How PCI Mortality Is Publicly Reported Requires Reworking, ACC’s Interventional Council Says

There is a widespread belief in the interventional cardiology community that changes are needed to improve the quality and fairness of publicly reported outcomes.

How PCI Mortality Is Publicly Reported Requires Reworking, ACC’s Interventional Council Says

Risk-adjusted mortality is the primary metric included in publicly reported PCI outcomes data, but there is a widespread belief within the interventional cardiology community that changes are needed to improve the quality and fairness of that information. The Society for Cardiovascular Angiography and Interventions (SCAI) recently weighed in on the issue. Now, the Interventional Council of the American College of Cardiology (ACC) has suggested some solutions.

There has been a concern that current methods for risk adjustment cannot fully account for differences across centers in case selection and case mix and that taking high-risk patients—such as those with cardiac arrest or cardiogenic shock or those turned down for surgery—may unfairly “ding” hospitals and operators with an elevated mortality rate, according to Anuj Gupta, MD (University of Maryland School of Medicine, Baltimore), lead author of the viewpoint in the October 24, 2016, issue of JACC: Cardiovascular Interventions.

That can have consequences in terms of receiving reimbursement from insurance companies and may lead to healthcare providers shying away from taking such patients, who often have the most to gain from intervention, to the cath lab, Gupta told TCTMD.

“There is this problem of public reporting of risk-adjusted mortality, particularly when the mortality that often happens in the cath lab has nothing to do with the procedural success but with the underlying illness of the patients,” he said, noting that many of the factors indicative of that underlying risk are not currently being captured in the databases used for risk adjustment.

“There are solutions, none of which are perfect, some of which are expensive, that might mitigate some of that concern,” Gupta said.

Improving the Metric

One potential solution proposed by the Interventional Council is to collect additional variables—reasons a patient has been turned down for surgery, for example—that can be used for risk adjustment to account for high-risk patients. “The most recent proposed update to the data collection form within the CathPCI Registry contains several elements specifically designed to implement this approach,” Gupta et al write.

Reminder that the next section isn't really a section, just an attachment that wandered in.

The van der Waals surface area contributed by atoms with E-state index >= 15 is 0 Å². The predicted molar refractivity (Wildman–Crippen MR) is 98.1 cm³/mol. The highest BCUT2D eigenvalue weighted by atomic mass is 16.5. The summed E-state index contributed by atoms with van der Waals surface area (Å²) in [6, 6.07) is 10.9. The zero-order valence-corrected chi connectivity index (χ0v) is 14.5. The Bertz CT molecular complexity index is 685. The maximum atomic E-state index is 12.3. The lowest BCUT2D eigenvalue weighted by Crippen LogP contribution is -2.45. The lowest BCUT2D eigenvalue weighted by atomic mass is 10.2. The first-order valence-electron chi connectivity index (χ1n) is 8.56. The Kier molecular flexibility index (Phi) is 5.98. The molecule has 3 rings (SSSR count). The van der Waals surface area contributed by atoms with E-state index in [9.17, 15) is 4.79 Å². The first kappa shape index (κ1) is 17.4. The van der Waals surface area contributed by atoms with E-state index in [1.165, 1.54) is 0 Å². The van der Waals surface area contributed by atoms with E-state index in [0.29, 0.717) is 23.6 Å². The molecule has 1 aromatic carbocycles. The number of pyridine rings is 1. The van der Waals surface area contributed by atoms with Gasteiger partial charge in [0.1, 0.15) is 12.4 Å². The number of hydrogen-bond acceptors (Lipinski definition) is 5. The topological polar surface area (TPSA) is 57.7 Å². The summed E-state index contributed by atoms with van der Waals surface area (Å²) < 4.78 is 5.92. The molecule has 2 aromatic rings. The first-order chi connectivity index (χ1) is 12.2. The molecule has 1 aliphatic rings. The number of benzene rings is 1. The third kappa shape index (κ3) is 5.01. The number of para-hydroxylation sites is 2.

However, they add, “When adjustment is applied to procedural-based registries, rather than disease-based registries, even the most accurate forms of procedural risk adjustment cannot take into account the clinical consequences of risk-avoidance behaviors (or cases that never enter the procedural database because they are simply not performed).”

Because a perfect risk model does not exist, another solution is to leave specific high-risk patient groups out of public reports of PCI outcomes, Gupta said, adding, though, that that can introduce additional problems. Much of the mortality following PCI is seen in these patients, with very few deaths in those undergoing elective or standard urgent procedures. Thus, Gupta explained, “if you take out the high-risk patients, you start having equal [mortality] numbers across the board and then the risk-adjusted mortality rate may not be a meaningful number at all.”

Yet another option to ease concerns about the accuracy of risk-adjusted mortality is to employ external peer review to assess which cases should be considered extreme risk, a strategy used in Massachusetts.

“Although labor-intensive and costly, this allows the more detailed assessment to ensure the accurate assessment of patient risk and the exclusion of selected cases deemed exceptional on the basis of predefined criteria,” the authors write.

Other suggestions for improving the disclosure of PCI outcomes include reporting process-oriented rather than outcomes measures, deemphasizing risk-adjusted mortality as a metric, and focusing on disease-based rather than procedural outcomes.

Until such changes can be implemented to improve risk adjustment models, “only data on [risk-adjusted mortality] for usual-risk patients should be considered for public reporting; the outcomes reported for high-risk patients would not generally be relevant to the public’s need when selecting providers and hospitals and therefore need not be available for the public to scrutinize,” the authors say.

“Either high-risk patients should be excluded from the metric used to report overall outcomes to the public, or registry agencies should institute a process to allow external peer review of all mortality cases prior to potential public reporting, excluding cases if the deaths that occur are clearly unrelated to the PCI procedure or hospital quality of care,” they conclude.


Note: Viewpoint co-author Ajay Kirtane, MD (NewYork-Presbyterian Hospital/Columbia University Medical Center, New York, NY), is a faculty member of the Cardiovascular Research Foundation, the publisher of TCTMD.

  • Gupta A, Yeh RW, Tamis-Holland JE, et al. Implications of public reporting of risk-adjusted mortality following percutaneous coronary intervention: misperceptions and potential consequences for high-risk patients including nonsurgical patients. J Am Coll Cardiol Intv. 2016;9:2077-2085.

  • Gupta reports no relevant conflicts of interest.

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